Emails are circulating around the country telling people about extreme gang activity. We first heard about them through the Walla Walla County Sheriff's Office and now some have been sent to our newsroom.

They are usually titled 'County Sheriff's Safety Alert' and what the most recent emails say is to be careful about new gang initiation tactics.

The email goes on to read... 'gangs are placing a car seat by the road with a fake baby in it. Then they wait for a woman to stop and check on it. That's when the woman will be dragged away and beaten.'

Police tell us, this email is not true and it's just the latest in a set of hoax emails surrounding gang activity.
The claims in these hoax messages have similarly been dismissed as untrue by various other law enforcement authorities in the US, including police in Edmond, Oklahoma and Harrisonburg, Virginia. And police in New Zealand have also advised drivers to ignore the hoax emails.

This version of the message tacks on a second warning that claims that gang members are throwing eggs at the windscreens of drivers as a means of forcing them to pull over after which they are attacked by violent gang members. However, this warning is also spurious and unsubstantiated. The egg windscreen attack warning has circulated as a separate and unrelated message since late 2009 and has spawned version set in several countries. As with the infant car seat portion of the warning, I have found no credible news or police reports that support such robbery-motivated egg attacks.

Thus, forwarding this bogus warning will help no one. Sending on such misinformation serves only to spread unnecessary fear and alarm in communities and waste the time and resources of police staff who must answer endless queries from members of the public about the supposed crimes. If you receive this message, please do not forward it to others. And please take a moment to inform the sender that the message is a hoax.

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References
Tennessee Department Of Correction - Email Advisory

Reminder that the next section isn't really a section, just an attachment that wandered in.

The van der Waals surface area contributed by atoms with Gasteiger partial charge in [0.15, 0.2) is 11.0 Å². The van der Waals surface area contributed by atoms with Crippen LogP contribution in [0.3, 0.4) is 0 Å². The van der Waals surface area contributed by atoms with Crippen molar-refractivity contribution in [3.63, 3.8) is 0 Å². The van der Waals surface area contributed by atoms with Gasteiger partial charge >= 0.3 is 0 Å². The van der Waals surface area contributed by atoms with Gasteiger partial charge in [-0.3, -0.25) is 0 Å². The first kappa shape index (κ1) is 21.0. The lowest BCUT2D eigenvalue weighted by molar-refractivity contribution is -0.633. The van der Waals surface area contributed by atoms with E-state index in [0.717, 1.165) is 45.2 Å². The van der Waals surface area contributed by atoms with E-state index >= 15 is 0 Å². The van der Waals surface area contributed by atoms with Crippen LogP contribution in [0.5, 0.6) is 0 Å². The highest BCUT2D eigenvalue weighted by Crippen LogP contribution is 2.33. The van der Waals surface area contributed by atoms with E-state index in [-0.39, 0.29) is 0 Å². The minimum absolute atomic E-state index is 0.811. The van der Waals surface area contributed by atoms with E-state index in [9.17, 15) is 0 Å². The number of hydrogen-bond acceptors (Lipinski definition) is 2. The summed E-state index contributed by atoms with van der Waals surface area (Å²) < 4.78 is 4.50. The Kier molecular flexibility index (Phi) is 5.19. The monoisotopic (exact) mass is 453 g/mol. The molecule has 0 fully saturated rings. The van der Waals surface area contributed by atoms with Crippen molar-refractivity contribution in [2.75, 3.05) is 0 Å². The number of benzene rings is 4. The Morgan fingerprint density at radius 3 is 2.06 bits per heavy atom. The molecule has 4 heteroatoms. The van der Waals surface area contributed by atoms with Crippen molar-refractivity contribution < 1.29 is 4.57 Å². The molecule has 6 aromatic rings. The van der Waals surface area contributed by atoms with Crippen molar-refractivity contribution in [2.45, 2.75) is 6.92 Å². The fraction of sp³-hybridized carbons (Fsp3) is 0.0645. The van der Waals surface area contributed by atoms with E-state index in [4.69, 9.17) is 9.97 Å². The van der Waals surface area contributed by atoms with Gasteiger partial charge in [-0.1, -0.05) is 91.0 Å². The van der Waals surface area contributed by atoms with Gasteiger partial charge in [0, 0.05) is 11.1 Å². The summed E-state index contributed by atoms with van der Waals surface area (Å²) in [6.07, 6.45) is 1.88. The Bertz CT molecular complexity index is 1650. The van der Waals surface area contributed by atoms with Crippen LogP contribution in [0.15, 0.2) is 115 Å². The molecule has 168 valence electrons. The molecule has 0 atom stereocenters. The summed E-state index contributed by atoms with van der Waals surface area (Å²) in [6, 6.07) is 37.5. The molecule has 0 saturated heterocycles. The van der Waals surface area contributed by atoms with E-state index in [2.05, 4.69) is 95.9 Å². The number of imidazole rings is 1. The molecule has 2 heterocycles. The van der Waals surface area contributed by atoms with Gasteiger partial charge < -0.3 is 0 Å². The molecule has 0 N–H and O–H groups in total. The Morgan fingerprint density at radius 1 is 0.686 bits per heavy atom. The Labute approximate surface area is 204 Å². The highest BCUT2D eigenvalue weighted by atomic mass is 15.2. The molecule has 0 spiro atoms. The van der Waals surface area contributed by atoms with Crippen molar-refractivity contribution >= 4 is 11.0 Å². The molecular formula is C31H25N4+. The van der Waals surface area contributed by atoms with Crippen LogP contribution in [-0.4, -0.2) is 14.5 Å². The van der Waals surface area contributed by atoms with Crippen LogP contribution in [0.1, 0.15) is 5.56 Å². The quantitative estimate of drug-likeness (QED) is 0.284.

Police warn of gang hoax emails
Hoax e-mail singles out Edmond officer
HPD Issues Warning About Gang-Related Texts and E-mails
Police warn against hoax emails
Egg Windshield Attack Robbery Warning




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Issue 123 Start Menu

Pages in this month's issue:
  1. A Special Appeal to Facebook Users - Unauthorised Use of Baby Zoe Chambers Photograph
  2. TalkTalk Service Cancellation Phishing Scam
  3. Facebook Protest Message Against Casey Anthony Book Deal
  4. Gang Initiation Warning Hoax - Infant Car Seat Left On Roadside
  5. What is a Facebook Survey Scam? - Survey Scams Explained
  6. Fake LinkedIn Email Leads to Pharmacy Spam Website
  7. Rihanna Is NOT Dead
  8. Animal Mistreatment Protest Message - Firecracker Put In Dog's Mouth
  9. Hoax - Facebook Will Pay Three Cents Per Share to Help Baby With Facial Cancer
  10. Social Media Driven Hope Barbie Campaign
  11. Unfounded Facebook Rumour - Thierry Mairot Wants to Talk to Children About Sex
  12. Animal Rescue Site Email Forward
  13. Eden Project Recall Of Bracelets Made From Jequirity Bean
  14. Hoax Warning: Lost Child Lure - 'New Way for Gang Members to Rape Women'
  15. 'Switch to Pink Facebook' Survey Scam
  16. Tanner Dwyer Friend Request Hacker Hoax
  17. "Went To The Party" Anti Drink-Driving Message
  18. Bogus Warning Claims KiK Messenger is a Hacking Scheme
  19. Bogus Amazon Shipping Confirmation Emails Point To Malware
  20. Stolen Tibetan Spaniels Alert
  21. Video Of Hero Dog Pulling Another Dog From A Busy Highway
  22. Facebook Message - RIP for Family Slain by Man Dressed as Santa
  23. False Warning - Do Not Add 'Jason Lee' Because Its a Virus